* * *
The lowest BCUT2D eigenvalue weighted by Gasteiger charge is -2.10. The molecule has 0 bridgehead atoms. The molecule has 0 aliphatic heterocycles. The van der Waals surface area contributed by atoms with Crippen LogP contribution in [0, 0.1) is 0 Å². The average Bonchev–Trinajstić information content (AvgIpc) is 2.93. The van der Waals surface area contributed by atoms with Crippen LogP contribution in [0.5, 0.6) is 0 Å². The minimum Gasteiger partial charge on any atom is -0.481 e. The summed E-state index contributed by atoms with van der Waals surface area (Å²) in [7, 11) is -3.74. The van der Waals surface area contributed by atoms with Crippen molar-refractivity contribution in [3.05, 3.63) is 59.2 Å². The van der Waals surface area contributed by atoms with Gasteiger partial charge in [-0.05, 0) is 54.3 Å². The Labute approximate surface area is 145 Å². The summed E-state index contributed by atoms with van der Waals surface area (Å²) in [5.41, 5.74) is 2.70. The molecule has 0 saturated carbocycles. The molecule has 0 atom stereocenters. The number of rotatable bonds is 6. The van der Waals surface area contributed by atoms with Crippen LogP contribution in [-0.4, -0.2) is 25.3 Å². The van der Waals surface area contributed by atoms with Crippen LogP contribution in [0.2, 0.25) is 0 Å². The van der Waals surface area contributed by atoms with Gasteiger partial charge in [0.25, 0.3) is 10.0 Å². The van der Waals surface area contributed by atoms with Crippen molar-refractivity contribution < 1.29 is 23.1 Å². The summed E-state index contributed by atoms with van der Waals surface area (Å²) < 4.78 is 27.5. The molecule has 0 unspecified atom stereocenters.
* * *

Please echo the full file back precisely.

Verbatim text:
The lowest BCUT2D eigenvalue weighted by Gasteiger charge is -2.10. The molecule has 0 bridgehead atoms. The molecule has 0 aliphatic heterocycles. The van der Waals surface area contributed by atoms with Crippen LogP contribution in [0, 0.1) is 0 Å². The average Bonchev–Trinajstić information content (AvgIpc) is 2.93. The van der Waals surface area contributed by atoms with Crippen LogP contribution in [0.5, 0.6) is 0 Å². The minimum Gasteiger partial charge on any atom is -0.481 e. The summed E-state index contributed by atoms with van der Waals surface area (Å²) in [7, 11) is -3.74. The van der Waals surface area contributed by atoms with Crippen molar-refractivity contribution in [3.05, 3.63) is 59.2 Å². The van der Waals surface area contributed by atoms with Gasteiger partial charge in [-0.05, 0) is 54.3 Å². The Labute approximate surface area is 145 Å². The summed E-state index contributed by atoms with van der Waals surface area (Å²) in [5.41, 5.74) is 2.70. The molecule has 0 saturated carbocycles. The molecule has 0 atom stereocenters. The number of rotatable bonds is 6. The van der Waals surface area contributed by atoms with Crippen LogP contribution in [-0.4, -0.2) is 25.3 Å². The van der Waals surface area contributed by atoms with Crippen LogP contribution in [0.2, 0.25) is 0 Å². The van der Waals surface area contributed by atoms with Gasteiger partial charge in [0.25, 0.3) is 10.0 Å². The van der Waals surface area contributed by atoms with Crippen molar-refractivity contribution < 1.29 is 23.1 Å². The summed E-state index contributed by atoms with van der Waals surface area (Å²) < 4.78 is 27.5. The molecule has 0 unspecified atom stereocenters.